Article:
2. Concessions/Stadium Usher

Flexibility: D
Pay: C
Difficulty of Work: B
Long Term Career Benefits: D

If you go to a college with a big time football or basketball program, than working at the stadium or arena can be a dream come true. Being a stadium usher is great because you can just stand there and tell people where their seats are, and you get to watch a free game. Working concessions is great because you get to take in the atmosphere and potentially see the game as well (depending on where the stand is located). Unfortunately, flexibility for this type of work is pretty bad. You can really only work concessions or be an usher when their is a game. In football season, that limits you to working on Saturdays. Basketball season gets slightly better with the occasional weekday night game. The point is though; you are at the mercy of the folks at ESPN, CBS, NBC, ABC, and your athletic conference when it comes to the times you’re going to work. The work can be very difficult, especially when it’s halftime. Usher work isn’t so bad, but working concessions can sometimes be a bit crazy. Long-term career benefits are pretty terrible considering it’s just fast food work. Who knows though, maybe you could somehow meet a star player at a game and become part of his or her entourage? Then your career would be set.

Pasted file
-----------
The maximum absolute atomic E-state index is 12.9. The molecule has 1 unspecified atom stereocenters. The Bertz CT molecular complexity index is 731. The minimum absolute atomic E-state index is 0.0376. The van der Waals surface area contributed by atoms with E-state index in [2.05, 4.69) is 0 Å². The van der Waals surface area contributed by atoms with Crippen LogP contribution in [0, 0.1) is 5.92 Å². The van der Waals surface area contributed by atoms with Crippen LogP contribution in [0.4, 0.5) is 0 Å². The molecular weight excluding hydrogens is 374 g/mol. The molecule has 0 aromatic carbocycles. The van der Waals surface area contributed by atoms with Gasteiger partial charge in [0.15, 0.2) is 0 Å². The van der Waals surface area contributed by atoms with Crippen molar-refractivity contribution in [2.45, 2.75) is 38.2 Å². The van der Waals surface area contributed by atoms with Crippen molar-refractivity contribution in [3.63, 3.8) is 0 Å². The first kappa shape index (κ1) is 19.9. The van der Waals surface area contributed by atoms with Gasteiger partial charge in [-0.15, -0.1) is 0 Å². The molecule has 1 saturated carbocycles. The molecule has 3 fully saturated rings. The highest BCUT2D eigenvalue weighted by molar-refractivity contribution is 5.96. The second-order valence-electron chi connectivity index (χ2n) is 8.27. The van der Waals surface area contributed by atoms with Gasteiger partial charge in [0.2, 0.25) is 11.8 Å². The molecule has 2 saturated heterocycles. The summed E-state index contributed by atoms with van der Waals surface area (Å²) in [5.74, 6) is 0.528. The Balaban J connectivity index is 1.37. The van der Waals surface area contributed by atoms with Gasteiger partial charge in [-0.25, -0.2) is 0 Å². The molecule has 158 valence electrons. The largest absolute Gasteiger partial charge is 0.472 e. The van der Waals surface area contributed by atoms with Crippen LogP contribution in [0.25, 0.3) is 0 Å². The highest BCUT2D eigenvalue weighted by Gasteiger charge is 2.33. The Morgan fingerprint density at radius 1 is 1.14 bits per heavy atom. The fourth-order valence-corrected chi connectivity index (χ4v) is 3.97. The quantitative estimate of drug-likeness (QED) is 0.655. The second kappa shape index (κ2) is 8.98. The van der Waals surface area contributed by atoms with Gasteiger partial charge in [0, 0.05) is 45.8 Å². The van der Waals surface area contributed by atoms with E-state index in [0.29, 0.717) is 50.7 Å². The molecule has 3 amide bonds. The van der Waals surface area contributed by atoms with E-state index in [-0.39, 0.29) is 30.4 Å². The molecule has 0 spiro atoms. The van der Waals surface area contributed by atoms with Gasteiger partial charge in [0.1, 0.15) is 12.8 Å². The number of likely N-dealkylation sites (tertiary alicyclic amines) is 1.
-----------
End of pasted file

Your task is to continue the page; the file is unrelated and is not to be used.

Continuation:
3. Student Librarian

Flexibility: B
Pay: C
Difficulty of Work: A-
Long Term Career Benefits: C

Working in a library can actually be a very fun job. My sister was a librarian at Temple University and enjoyed it very much. Pay and career benefits aren’t so great with being a librarian. Once again, you only get minimum wage (also depends on the campus). As for career benefits, checking books out and putting them back isn’t exactly preparing you for a career as a doctor. However, if you are managing the computer systems, that can be quite beneficial. Not to mention, during downtime you can always read and work on homework, which can help you to do better in school and thereby help your career. The work isn’t terribly difficult, and the scheduling is flexible because of student employees. Hours may also be more manageable, due to the fact that many libraries close early.